Works, by Lucian

Of Mourning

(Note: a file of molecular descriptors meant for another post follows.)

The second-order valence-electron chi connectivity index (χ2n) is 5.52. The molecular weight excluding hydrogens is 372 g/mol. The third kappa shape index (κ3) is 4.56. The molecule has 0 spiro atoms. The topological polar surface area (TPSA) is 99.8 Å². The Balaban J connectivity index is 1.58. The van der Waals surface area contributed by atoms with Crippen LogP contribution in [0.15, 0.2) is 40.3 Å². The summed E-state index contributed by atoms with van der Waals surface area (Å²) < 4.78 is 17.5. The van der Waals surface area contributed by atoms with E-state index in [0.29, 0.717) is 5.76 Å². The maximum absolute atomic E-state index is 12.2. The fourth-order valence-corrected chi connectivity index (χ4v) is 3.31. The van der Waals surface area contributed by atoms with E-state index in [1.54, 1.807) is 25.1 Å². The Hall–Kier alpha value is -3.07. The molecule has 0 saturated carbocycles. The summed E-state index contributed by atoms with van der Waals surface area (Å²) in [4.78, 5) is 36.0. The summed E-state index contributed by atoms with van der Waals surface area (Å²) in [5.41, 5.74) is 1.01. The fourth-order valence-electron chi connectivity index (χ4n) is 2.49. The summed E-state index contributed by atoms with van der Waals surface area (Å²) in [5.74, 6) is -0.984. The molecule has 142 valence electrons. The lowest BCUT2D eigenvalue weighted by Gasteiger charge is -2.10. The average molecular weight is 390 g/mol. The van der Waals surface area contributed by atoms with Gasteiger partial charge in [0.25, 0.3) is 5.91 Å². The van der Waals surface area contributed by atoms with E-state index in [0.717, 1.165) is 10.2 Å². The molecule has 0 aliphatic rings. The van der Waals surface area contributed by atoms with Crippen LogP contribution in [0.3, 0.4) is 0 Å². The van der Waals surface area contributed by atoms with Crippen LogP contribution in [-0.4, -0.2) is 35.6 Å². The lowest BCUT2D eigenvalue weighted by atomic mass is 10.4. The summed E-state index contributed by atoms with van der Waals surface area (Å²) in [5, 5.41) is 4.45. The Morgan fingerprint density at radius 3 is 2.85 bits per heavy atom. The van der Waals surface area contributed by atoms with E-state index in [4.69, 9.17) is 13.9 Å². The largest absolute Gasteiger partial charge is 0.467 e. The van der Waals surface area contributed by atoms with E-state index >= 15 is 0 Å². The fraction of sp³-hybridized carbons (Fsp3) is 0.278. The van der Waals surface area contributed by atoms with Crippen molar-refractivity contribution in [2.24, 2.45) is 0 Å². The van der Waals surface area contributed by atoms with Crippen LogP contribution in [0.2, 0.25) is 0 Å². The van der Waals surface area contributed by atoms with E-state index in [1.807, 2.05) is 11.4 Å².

The behaviour of the average man in a time of bereavement, his own language and the remarks offered him by way of consolation, are things that will reward the attention of a curious observer. The mourner takes it for granted that a terrible blow has fallen both upon himself and upon the object of his lamentations: yet for all he knows to the contrary (and here I appeal to Pluto and Persephone) the departed one, so far from being entitled to commiseration, may find himself in improved circumstances. The feelings of the bereaved party are in fact guided solely by custom and convention. The procedure in such cases — but no: let me first state the popular beliefs on the subject of death itself; we shall then understand the motives for the elaborate ceremonial with which it is attended.